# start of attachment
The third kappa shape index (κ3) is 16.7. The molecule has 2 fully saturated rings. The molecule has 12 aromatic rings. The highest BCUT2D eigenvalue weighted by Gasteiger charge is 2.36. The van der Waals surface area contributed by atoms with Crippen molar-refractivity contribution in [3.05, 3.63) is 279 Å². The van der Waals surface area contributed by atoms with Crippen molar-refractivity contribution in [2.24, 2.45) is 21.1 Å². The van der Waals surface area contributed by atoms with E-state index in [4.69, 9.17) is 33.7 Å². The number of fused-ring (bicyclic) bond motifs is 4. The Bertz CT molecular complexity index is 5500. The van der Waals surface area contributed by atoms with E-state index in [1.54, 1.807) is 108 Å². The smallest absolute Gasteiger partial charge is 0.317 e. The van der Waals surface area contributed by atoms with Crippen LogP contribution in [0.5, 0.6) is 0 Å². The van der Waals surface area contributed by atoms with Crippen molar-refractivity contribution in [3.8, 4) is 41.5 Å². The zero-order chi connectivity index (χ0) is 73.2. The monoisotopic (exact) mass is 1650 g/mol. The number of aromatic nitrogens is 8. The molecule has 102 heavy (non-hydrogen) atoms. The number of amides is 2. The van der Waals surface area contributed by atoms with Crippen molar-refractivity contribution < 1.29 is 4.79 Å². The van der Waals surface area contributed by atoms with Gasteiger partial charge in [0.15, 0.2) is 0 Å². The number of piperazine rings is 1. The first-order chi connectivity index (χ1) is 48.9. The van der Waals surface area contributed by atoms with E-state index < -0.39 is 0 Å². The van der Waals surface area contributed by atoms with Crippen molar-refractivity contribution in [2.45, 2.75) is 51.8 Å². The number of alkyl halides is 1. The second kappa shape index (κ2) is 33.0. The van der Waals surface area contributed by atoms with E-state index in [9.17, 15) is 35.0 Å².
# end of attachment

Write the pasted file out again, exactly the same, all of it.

The third kappa shape index (κ3) is 16.7. The molecule has 2 fully saturated rings. The molecule has 12 aromatic rings. The highest BCUT2D eigenvalue weighted by Gasteiger charge is 2.36. The van der Waals surface area contributed by atoms with Crippen molar-refractivity contribution in [3.05, 3.63) is 279 Å². The van der Waals surface area contributed by atoms with Crippen molar-refractivity contribution in [2.24, 2.45) is 21.1 Å². The van der Waals surface area contributed by atoms with E-state index in [4.69, 9.17) is 33.7 Å². The number of fused-ring (bicyclic) bond motifs is 4. The Bertz CT molecular complexity index is 5500. The van der Waals surface area contributed by atoms with E-state index in [1.54, 1.807) is 108 Å². The smallest absolute Gasteiger partial charge is 0.317 e. The van der Waals surface area contributed by atoms with Crippen LogP contribution in [0.5, 0.6) is 0 Å². The van der Waals surface area contributed by atoms with Crippen molar-refractivity contribution in [3.8, 4) is 41.5 Å². The zero-order chi connectivity index (χ0) is 73.2. The monoisotopic (exact) mass is 1650 g/mol. The number of aromatic nitrogens is 8. The molecule has 102 heavy (non-hydrogen) atoms. The number of amides is 2. The van der Waals surface area contributed by atoms with Crippen molar-refractivity contribution < 1.29 is 4.79 Å². The van der Waals surface area contributed by atoms with Gasteiger partial charge in [0.15, 0.2) is 0 Å². The number of piperazine rings is 1. The first-order chi connectivity index (χ1) is 48.9. The van der Waals surface area contributed by atoms with E-state index < -0.39 is 0 Å². The van der Waals surface area contributed by atoms with Crippen molar-refractivity contribution in [2.45, 2.75) is 51.8 Å². The number of alkyl halides is 1. The second kappa shape index (κ2) is 33.0. The van der Waals surface area contributed by atoms with E-state index in [9.17, 15) is 35.0 Å².